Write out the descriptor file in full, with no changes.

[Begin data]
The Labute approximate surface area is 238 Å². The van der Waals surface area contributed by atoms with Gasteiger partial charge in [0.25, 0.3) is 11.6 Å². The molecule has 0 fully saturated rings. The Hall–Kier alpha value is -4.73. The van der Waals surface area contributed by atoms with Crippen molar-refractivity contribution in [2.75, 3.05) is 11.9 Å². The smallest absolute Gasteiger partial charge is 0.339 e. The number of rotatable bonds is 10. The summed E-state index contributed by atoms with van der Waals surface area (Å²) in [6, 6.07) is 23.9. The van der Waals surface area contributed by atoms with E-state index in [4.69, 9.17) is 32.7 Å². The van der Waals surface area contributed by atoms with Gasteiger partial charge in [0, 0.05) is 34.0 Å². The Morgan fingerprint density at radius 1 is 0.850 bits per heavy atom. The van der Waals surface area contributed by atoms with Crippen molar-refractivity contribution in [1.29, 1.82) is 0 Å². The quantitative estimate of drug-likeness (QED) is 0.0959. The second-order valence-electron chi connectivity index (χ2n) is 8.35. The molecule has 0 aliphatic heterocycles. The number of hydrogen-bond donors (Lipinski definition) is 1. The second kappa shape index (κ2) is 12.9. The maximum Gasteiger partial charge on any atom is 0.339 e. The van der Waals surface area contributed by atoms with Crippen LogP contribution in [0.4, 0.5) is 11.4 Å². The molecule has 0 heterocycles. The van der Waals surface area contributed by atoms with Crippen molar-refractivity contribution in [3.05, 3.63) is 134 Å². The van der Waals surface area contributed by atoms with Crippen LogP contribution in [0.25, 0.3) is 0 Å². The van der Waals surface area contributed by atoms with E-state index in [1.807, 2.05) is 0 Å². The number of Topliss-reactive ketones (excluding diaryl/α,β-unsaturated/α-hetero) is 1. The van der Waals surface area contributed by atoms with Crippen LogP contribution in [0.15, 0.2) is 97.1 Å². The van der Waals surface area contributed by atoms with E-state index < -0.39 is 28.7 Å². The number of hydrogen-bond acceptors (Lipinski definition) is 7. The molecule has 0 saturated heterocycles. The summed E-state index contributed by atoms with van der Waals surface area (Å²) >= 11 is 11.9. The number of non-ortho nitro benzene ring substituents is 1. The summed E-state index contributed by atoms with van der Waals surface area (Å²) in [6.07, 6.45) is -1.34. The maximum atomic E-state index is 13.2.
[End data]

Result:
The Labute approximate surface area is 238 Å². The van der Waals surface area contributed by atoms with Gasteiger partial charge in [0.25, 0.3) is 11.6 Å². The molecule has 0 fully saturated rings. The Hall–Kier alpha value is -4.73. The van der Waals surface area contributed by atoms with Crippen molar-refractivity contribution in [2.75, 3.05) is 11.9 Å². The smallest absolute Gasteiger partial charge is 0.339 e. The number of rotatable bonds is 10. The summed E-state index contributed by atoms with van der Waals surface area (Å²) in [6, 6.07) is 23.9. The van der Waals surface area contributed by atoms with E-state index in [4.69, 9.17) is 32.7 Å². The van der Waals surface area contributed by atoms with Gasteiger partial charge in [0, 0.05) is 34.0 Å². The Morgan fingerprint density at radius 1 is 0.850 bits per heavy atom. The van der Waals surface area contributed by atoms with Crippen molar-refractivity contribution in [1.29, 1.82) is 0 Å². The quantitative estimate of drug-likeness (QED) is 0.0959. The second-order valence-electron chi connectivity index (χ2n) is 8.35. The molecule has 0 aliphatic heterocycles. The number of hydrogen-bond donors (Lipinski definition) is 1. The second kappa shape index (κ2) is 12.9. The maximum Gasteiger partial charge on any atom is 0.339 e. The van der Waals surface area contributed by atoms with Crippen LogP contribution in [0.4, 0.5) is 11.4 Å². The molecule has 0 heterocycles. The van der Waals surface area contributed by atoms with Crippen molar-refractivity contribution in [3.05, 3.63) is 134 Å². The van der Waals surface area contributed by atoms with Crippen LogP contribution in [0.25, 0.3) is 0 Å². The van der Waals surface area contributed by atoms with E-state index in [1.807, 2.05) is 0 Å². The number of Topliss-reactive ketones (excluding diaryl/α,β-unsaturated/α-hetero) is 1. The van der Waals surface area contributed by atoms with Crippen LogP contribution in [0.15, 0.2) is 97.1 Å². The van der Waals surface area contributed by atoms with E-state index < -0.39 is 28.7 Å². The number of hydrogen-bond acceptors (Lipinski definition) is 7. The molecule has 0 saturated heterocycles. The summed E-state index contributed by atoms with van der Waals surface area (Å²) >= 11 is 11.9. The number of non-ortho nitro benzene ring substituents is 1. The summed E-state index contributed by atoms with van der Waals surface area (Å²) in [6.07, 6.45) is -1.34. The maximum atomic E-state index is 13.2.